6. The question I started asking as Book 3 lost that status was: Is that repeatable? Not just the spike of new release sales and initial visibility, but the sustained sales of the previous books while the next is in prerelease? It seemed logical, but so many authors were swearing that the Day One spike was essential.
  7. Well, sure enough, it did repeat, with slightly different pattern because Book 4 went on prerelease a bit later in August this time.
  8. All of which resulted in, again, more presales of the next book, making November 2016 my best month ever.
  9. And projecting December to be better than last year as well, though not as much as it could be because the audiobook of the new release is a bit delayed (Book 3’s audiobook released in December 2015, increasing that month’s revenue.

It could be argued that the higher rank of a Day One, no-prerelease spike might make more money, but given what I know about marketing, I don’t think so. Amazon’s algorithms favor stability of rank over spikes, so I don’t think a higher spike would last as long in its effect. I know that it would take a huge number of sales in 30-days of visibility from no prerelease to make up for the revenue I see in 120-days with one – it doesn’t seem feasible.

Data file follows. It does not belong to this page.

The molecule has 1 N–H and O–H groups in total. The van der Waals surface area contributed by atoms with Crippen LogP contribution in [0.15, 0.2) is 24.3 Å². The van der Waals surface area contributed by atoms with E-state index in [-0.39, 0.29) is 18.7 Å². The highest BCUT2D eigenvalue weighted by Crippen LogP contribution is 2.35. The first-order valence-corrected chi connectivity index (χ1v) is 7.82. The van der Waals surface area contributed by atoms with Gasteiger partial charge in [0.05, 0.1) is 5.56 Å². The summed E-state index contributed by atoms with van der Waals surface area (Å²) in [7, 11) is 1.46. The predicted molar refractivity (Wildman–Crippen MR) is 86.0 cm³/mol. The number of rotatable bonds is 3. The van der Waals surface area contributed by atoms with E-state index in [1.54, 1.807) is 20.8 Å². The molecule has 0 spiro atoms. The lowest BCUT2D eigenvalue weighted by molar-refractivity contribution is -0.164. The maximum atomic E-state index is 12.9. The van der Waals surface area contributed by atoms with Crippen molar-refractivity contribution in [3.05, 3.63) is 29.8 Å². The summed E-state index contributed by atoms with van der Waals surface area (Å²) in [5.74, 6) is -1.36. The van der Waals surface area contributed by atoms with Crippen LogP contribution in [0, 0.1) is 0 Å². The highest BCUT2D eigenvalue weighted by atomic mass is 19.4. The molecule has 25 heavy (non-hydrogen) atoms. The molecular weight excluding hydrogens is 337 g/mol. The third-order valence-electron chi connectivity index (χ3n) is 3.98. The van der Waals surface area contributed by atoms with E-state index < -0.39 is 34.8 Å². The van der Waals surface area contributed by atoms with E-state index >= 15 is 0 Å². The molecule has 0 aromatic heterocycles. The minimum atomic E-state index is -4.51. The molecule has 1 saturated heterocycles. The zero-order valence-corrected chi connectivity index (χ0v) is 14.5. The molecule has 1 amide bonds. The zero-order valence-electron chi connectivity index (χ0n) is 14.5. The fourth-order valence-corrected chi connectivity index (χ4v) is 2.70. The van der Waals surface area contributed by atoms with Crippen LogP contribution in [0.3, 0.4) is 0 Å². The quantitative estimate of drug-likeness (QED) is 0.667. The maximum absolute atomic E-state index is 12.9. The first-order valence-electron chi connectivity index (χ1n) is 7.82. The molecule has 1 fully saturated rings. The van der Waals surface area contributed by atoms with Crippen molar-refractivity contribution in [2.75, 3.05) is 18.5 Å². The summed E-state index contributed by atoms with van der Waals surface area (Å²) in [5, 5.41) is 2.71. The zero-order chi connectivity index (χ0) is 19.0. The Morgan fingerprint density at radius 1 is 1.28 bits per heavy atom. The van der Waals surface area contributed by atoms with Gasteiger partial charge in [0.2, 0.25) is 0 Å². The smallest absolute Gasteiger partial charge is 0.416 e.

Marketing is about eyeballs and while some people will buy your book the first time they see it, others will think “maybe” – the longer it’s visible, the more opportunities there are to both get the initial buyers and convert the “maybes” to yeses.

I know I plan to repeat this with my next release and hope 2017 will be better still.

untitled ..Bio:

Bio:
J.A. Sutherland spends his time sailing the Bahamas on a 43′ 1925 John G. Alden sailboat called

Yeah … no. In his dreams.

Reality is a townhouse in Orlando with a 90 pound huskie-wolf mix who won’t let him take naps.

When not reading or writing, he spends his time on roadtrips around the Southeast US searching for good barbeque.

Facebook: https://www.facebook.com/jasutherlandbooks/
Twitter: @JASutherlandBks
Website: www.alexiscarew.com